Poetry Explorer- Classic Contemporary Poetry, AT THE MERMAID TAVERN (APRIL 10, 1613), by EDGAR LEE MASTERS

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AT THE MERMAID TAVERN (APRIL 10, 1613), by             Poet's Biography
First Line: Yes, so I said: 'twas labored 'cataline'
Last Line: And then I go.
Subject(s): Dramatists; Plays & Playwrights ; Poetry & Poets; Shakespeare, William (1564-1616); Dramatists

(LEONARD DIGGES is speaking)

Yes, so I said: 'twas labored "Cataline"
Insufferable for learning, tedious.
And so I said: the audience was kept
There at the Globe twelve years ago to hear:
"It is no matter; let no images
Be hung with Caesar's trophies."

And to-day
They played his Julius Caesar at the Court.
I saw it at the Globe twelve years ago,
A gala day! The flag over the Theatre
Fluttered the April breeze and I was thrilled.
And look what wherries crossed the Thames with freight
Of hearts expectant for the theatre.
For all the town was posted with the news
Of Shakespeare's "Julius Caesar." So we paid
Our six-pence, entered, all the house was full.
And dignitaries, favored ones had seats
Behind the curtain on the stage. At last
The trumpet blares, the curtains part, Marullus
And Flavius enter, scold the idiot mob
And we sat ravished, listening to the close.

We knew he pondered manuscripts, forever
Was busy with his work, no rest, no pause.
Often I saw him leave the theatre
And cross the Thames where in a little room
He opened up his Plutarch. What was that?
A fertilizing sun, a morning light
Of bursting April! What was he? The earth
That under such a sun put forth and grew,
Showed all his valleys, mountain peaks and fields,
Brought forth the forests of his cosmic soul,
The coppice, jungle, blossoms good and bad.
A world of growth, creation! This the work,
Precedent force of Thomas North, his work
In causal link the Bishop of Auxerre,
And so it goes.

But others tried their hand
At Julius Caesar, witness "Caesar's Fall"
Which Drayton, Webster, others wrote. And look
At Jonson's "Cataline," that labored thing,
Dug out of Plutarch, Cicero. Go read,
Then read this play of Shakespeare's.

I recall
What came to me to see this, scene by scene,
Unroll beneath my eyes. 'Twas like a scroll
Lettered in gold and purple where one theme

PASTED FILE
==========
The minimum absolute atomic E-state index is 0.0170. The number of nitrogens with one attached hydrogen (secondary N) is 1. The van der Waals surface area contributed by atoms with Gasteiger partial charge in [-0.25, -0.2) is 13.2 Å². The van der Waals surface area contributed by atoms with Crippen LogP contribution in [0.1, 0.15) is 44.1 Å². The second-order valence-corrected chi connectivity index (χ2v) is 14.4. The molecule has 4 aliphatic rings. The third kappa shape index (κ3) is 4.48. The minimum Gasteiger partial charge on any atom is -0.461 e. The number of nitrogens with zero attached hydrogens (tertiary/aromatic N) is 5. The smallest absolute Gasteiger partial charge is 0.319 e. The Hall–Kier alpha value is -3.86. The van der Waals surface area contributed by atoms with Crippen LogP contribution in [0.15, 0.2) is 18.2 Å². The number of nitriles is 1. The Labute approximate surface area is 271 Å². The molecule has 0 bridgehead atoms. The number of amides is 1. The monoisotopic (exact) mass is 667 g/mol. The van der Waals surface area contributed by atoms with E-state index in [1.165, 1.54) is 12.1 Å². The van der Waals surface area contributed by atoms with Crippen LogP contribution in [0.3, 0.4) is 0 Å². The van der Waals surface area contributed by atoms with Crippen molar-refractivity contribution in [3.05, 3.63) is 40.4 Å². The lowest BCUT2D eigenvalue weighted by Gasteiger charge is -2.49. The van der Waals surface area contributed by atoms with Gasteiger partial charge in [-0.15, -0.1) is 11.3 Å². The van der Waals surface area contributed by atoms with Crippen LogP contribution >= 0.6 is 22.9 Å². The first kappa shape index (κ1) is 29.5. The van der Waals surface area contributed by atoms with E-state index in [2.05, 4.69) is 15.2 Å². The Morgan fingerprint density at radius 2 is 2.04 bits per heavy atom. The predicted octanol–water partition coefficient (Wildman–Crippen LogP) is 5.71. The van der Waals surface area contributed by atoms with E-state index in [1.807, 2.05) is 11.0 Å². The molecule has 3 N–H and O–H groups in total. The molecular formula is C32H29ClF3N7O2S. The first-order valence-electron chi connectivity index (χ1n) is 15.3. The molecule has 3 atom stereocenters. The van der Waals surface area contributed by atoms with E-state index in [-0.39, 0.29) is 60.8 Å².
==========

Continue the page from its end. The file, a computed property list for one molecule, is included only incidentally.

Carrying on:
In firmest sequence, precious artistry
Is charactered, and all the sound and sense,
And every clause and strophe ministers
To one perfection. So it was we sat
Until the scroll lay open at our feet:
"According to his virtue, let us use him
With all respect and rites of burial,"
Then gasped for breath! The play's a miracle!
This world has had one Caesar and one Shakespeare,
And with their birth is shrunk, can only bear
Less vital spirits.

For what did he do
There in that room with Plutarch? First his mind
Was ready with the very moulds of nature.
And then his spirit blazing like the sun
Smelted the gold from Plutarch, till it flowed
Molten and dazzling in these moulds of his.
And lo! he sets up figures for our view
That blind the understanding till you close
Eyes to reflect, and by their closing see
What has been done. O, well I could go on
And show how Jonson makes homonculus,
And Shakespeare gets with child, conceives and bears
Beauty of flesh and blood. Or I could say
Jonson lays scholar's hands upon a trait,
Ambition, let us say, as if a man
Were peak and nothing else thrust to the sky
By blasting fires of earth, just peak alone,
No slopes, no valleys, pines, or sunny brooks,
No rivers winding at the base, no fields,
No songsters, foxes, nothing but the peak.
But Shakespeare shows the field-mice and the cricket,
The louse upon the leaf, all things that live
In every mountain which his soaring light
Takes cognizance; by which I mean to say
Shows not ambition only, that's the peak,
But mice-moods, cricket passions in the man;
How he can sing, or whine, or growl, or hiss,
Be bird, fox, wolf, be eagle or be snake.
And so this "Julius Caesar" paints the mob
That stinks and howls, a woman in complaint
Most feminine shut from her husband's secrets;
Paints envy, paints the demagogue, in brief,
Paints Caesar till we lose respect for Caesar.
For there he stands in verity, it seems,
A tyrant, coward, braggart, aging man,
A stale voluptuary shoved about
And stabbed most righteously by patriots
To avenge the fall of Rome!

Now I have said
Enough to give me warrant to say this:
This play of Shakespeare fails, is an abuse
Upon the memory of the greatest man
That ever trod this earth. And Shakespeare failed
By just so much as he might have achieved
Surpassing triumph had he made the play
Caesar instead of Brutus, had he shown
A sovereign will and genius struck to earth
With loss irreparable to Time and ruin
To Caesar's dreams; struck evilly to death
By a mad enthusiast, a brutal stoic,
In whom all gratitude was tricked aside
By just a word, the word of Liberty.
Or might I also say the man had envy
Of Caesar's greatness, or might it be true
Brutus took edge for hatred with the thought
That Brutus' sister flamed with love for Caesar?
But who was Brutus, by the largest word
That comes to us that he should be exalted,